If you have just one day in Bologna, you can take in the sights around Piazza Maggiore, wander the historic center, visit a couple of the food markets, and enjoy the city’s culinary offerings.
Two days in Bologna will allow you to also walk up to the Sanctuary of San Luca, and visit some of Bologna’s many beautiful churches and interesting museums.
With three days in Bologna (or more) you can add in some day trips to nearby cities, and continue to enjoy Bologna in the evenings.
The best time to visit Bologna
Visit between March and May or from September to November for pleasant daytime temperatures. Summers are very hot and you may find that the fresh food markets and many of the best restaurants close down in the summer.
Since spring and fall are popular times to visit Bologna, you’ll run into more people (but still far less than you would in Venice or Rome or Florence!) and accommodations will likely be pricier.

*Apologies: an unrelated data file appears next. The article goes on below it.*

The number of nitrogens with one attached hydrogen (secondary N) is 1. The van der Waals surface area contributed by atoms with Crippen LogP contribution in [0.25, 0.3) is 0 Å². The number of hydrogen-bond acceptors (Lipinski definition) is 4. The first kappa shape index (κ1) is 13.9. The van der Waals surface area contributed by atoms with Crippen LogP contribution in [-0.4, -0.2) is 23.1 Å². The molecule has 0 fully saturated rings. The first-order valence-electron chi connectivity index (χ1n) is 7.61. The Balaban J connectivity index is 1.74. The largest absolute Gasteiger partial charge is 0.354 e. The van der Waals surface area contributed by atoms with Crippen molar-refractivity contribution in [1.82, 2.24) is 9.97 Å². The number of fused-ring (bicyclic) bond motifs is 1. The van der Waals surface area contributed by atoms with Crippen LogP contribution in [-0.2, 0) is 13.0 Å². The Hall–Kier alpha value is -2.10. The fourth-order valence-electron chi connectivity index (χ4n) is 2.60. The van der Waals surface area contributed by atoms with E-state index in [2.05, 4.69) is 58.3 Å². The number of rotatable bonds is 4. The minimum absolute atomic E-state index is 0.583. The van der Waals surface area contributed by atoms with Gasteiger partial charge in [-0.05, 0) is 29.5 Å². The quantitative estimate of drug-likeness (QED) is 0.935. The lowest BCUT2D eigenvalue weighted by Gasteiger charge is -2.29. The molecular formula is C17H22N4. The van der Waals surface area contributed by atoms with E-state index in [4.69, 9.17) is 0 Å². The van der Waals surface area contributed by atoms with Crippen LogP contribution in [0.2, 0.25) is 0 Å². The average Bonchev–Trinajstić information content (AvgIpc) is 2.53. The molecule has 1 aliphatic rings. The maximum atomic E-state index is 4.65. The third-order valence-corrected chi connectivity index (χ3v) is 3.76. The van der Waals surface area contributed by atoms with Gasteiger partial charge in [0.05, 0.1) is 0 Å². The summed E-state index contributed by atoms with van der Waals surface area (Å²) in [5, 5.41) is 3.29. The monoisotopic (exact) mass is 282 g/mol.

So there you have it: my suggestions for what to do in Bologna, Italy. Have you visited this Italian foodie heaven? I would love to hear your thoughts if you have! Comment below to respond.
If you have not yet visited, I hope I have inspired you to add Bologna to your itinerary for your next visit to Italy. And if you are looking for other destinations to visit in northern Italy, you’ll be spoiled for choice!
OTHER GREAT ITALIAN CITIES TO VISIT
Florence: 10 Best Things to Do in Florence for First-Timers
Venice: How to Make the Most of 2 Days in Venice
Rome: 25 Best Things to Do in Rome on Your First Visit
Verona: The Best Things to Do in Verona
Siena: See the Best of Siena in One Day!
Ravenna: How to See the Best Ravenna Mosaics in One Day
Vicenza: The Best Things to Do in Vicenza